(Chuck Muth) – Considering the budget crunch facing Nevada, the commitment of both candidates for governor not to raise taxes to deal with it (yes!), and the court ruling in California last week striking down the ban on gay marriages, perhaps now is the time for Nevadans to embrace the age-old wisdom of “If you can’t beat ‘em, join ‘em.”
Let me make a bold prediction; not bold in the sense that I have access to an infallible crystal ball, but bold in the sense that it will offend so many of you: Gay marriage will become a national reality.
The United States Supreme Court has already – rightly or wrongly – declared marriage a “right.” It happened in 1967 in the Loving v. Virginia case in which a state law banning inter-racial marriages was struck down. So the precedent is already set – and we all know what sticklers the Supremes are for precedent. The “right” simply hasn’t yet been extended to gay couples. Yet. But it will be. Here are two reasons:
1.) Because the government affords married couples significant benefits that you can’t get if you’re single and that is clearly a violation of the equal protection concept in our Constitution. And when the Supreme Court declares bans on gay marriages unconstitutional – and it will, eventually – that will invalidate all of those state bans on gay marriage, including our own here in Nevada.
The only way to get around this particular sticky wicket is for the government to stop extending special benefits to married couples. Fat chance.
2.) Because public opinion is shifting….quickly.
Gay marriages became a reality in some states years ago and the republic didn’t come crashing down as predicted my many of the more hysterical doom-and-gloomers.
And while many Americans hold traditional moral values, many of them equally embrace the libertarian notion of “just leave me alone.” As long as the two married gay guys across the street mow their lawn, take the trash out and don’t bother me….what’s the dif?
Secondly, and more importantly, our kids couldn’t care less about gay marriage. As more old fogeys who consider “I now pronounce you husband and husband” an abomination die off, younger Americans who don’t understand what the fuss is about are entering the regular voting population.
Gay marriage opposition probably peaked about five years ago. It has become steadily less potent as a campaign issue ever since. Sure, a majority voted for Prop 8 in the Golden State, but time is not on the “one man-one woman” side. Opposition to gay marriage in this country will continue to erode election cycle after election cycle.
I know, I know. Many of you hate reading this and will fight gay marriage ‘til your dying breath. But at the end of the day gay marriage will be validated as a “right” by SCOTUS and eventually achieve national acceptance – just like inter-racial marriages.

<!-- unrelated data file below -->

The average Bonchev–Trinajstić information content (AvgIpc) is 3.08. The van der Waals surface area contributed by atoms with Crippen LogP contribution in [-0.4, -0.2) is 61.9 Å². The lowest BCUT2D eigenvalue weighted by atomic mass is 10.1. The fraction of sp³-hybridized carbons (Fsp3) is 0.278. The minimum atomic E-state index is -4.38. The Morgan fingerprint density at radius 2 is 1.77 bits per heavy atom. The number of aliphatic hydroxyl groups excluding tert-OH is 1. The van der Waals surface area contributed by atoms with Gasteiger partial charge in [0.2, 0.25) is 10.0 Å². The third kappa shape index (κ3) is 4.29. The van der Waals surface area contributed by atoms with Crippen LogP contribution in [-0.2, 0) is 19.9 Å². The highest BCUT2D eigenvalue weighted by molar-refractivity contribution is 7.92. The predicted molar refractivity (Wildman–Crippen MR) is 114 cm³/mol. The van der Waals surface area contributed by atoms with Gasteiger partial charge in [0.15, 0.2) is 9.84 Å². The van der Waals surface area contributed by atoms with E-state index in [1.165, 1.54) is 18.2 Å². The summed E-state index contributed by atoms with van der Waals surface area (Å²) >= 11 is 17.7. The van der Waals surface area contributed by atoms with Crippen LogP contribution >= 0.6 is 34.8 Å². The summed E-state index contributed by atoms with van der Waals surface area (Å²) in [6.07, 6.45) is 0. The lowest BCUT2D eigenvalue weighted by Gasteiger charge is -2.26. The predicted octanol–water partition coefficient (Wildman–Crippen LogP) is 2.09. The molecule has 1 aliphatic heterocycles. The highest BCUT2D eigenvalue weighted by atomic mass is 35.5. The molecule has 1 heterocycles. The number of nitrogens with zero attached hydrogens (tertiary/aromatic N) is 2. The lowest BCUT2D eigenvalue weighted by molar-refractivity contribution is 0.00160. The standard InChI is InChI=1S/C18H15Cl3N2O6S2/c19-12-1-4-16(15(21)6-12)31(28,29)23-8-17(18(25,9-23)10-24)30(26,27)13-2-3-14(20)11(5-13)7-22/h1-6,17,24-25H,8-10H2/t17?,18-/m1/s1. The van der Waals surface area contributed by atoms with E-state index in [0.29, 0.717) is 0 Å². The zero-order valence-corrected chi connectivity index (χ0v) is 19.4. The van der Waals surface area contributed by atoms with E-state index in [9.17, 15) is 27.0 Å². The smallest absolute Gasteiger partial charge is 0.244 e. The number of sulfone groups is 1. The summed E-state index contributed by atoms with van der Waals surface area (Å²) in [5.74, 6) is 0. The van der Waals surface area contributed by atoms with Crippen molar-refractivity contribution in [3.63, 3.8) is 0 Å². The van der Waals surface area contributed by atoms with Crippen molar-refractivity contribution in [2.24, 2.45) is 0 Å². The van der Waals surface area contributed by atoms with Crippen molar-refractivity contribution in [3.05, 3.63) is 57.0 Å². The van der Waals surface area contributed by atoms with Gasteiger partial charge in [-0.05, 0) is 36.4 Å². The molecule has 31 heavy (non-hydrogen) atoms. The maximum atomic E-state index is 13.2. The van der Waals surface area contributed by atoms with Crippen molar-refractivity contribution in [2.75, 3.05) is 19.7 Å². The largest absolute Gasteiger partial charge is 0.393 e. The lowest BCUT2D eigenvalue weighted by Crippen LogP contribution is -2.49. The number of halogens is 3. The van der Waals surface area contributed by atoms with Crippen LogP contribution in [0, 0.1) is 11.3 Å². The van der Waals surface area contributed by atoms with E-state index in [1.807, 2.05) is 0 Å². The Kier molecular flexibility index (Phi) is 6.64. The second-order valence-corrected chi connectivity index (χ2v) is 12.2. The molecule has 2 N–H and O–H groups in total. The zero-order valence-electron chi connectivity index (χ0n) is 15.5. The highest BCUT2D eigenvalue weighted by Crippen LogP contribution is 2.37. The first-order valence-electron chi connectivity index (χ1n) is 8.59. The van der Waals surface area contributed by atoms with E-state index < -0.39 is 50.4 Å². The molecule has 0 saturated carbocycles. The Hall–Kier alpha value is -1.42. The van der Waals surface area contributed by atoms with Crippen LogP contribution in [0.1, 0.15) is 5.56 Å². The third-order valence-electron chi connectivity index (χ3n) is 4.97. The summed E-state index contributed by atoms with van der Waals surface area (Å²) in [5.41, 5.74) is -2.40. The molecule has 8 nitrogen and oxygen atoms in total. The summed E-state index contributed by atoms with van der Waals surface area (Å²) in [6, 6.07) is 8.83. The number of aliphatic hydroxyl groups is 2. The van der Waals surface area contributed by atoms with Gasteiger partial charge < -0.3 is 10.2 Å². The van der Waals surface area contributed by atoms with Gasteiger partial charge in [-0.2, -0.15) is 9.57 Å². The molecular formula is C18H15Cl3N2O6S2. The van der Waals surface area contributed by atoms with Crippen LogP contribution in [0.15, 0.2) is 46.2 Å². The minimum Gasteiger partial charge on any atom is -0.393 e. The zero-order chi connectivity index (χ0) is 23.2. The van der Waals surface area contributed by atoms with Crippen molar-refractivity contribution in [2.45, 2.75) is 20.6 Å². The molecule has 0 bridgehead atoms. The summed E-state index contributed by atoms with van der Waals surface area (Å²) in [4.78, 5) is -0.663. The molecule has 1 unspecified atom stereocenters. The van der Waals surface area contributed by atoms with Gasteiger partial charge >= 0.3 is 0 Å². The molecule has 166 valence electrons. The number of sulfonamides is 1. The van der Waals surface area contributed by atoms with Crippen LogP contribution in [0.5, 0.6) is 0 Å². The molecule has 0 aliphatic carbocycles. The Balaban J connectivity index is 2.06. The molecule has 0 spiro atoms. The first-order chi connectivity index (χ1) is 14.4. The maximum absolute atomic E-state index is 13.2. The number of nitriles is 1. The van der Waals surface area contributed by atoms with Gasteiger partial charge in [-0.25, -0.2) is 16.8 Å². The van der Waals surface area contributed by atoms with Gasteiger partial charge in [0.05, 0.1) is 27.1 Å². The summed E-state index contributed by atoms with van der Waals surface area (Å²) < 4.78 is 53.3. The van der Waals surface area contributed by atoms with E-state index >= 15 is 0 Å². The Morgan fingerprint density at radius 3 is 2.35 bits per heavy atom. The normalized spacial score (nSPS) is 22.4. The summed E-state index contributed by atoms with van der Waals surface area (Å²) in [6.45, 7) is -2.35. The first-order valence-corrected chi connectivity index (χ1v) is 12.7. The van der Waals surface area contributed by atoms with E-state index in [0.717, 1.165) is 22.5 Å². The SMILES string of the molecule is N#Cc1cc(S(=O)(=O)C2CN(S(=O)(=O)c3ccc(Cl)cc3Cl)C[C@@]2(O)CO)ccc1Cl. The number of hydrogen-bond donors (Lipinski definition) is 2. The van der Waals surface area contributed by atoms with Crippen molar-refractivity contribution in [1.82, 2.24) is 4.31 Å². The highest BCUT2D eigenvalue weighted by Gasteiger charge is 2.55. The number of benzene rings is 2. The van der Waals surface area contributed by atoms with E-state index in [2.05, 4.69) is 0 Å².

Which reminds me.
Back in June 2007, Mildred Loving – the white woman who sued for the right to marry her black husband in Virginia – issued a statement commemorating the 40th anniversary of the landmark Supreme Court decision which bears her name. The final two paragraphs of her statement are instructive:
“Surrounded as I am now by wonderful children and grandchildren, not a day goes by that I don’t think of Richard and our love, our right to marry, and how much it meant to me to have that freedom to marry the person precious to me, even if others thought he was the ‘wrong kind of person’ for me to marry. I believe all Americans, no matter their race, no matter their sex, no matter their sexual orientation, should have that same freedom to marry. Government has no business imposing some people’s religious beliefs over others. Especially if it denies people’s civil rights.
“I am still not a political person, but I am proud that Richard’s and my name is on a court case that can help reinforce the love, the commitment, the fairness, and the family that so many people, black or white, young or old, gay or straight seek in life. I support the freedom to marry for all. That’s what Loving, and loving, are all about.”
Kind of hard to argue with that. I know many of you will try, but it’s a losing battle. Which brings me full-circle back to Nevada’s budget crunch.
We need revenue to put our people back to work and reinvigorate our economy. And our economy, like it or not, is based on bringing tourists here to spend money. To that end, we have non-stop gambling, 24/7 drinking, and even legal prostitution (and no, I’m not talking about the Nevada Legislature!).
So maybe instead of being the “divorce capital” of the world, why not embrace both the future and the inevitable, legalize gay marriage and promote the heck out of it all over the world. I mean, what gay couple with oodles of disposable income wouldn’t want to tie the knot in Sin City?
It’s a perfect and natural fit. And we wouldn’t have to raise taxes one, thin dime. So let it be written; so let it be done.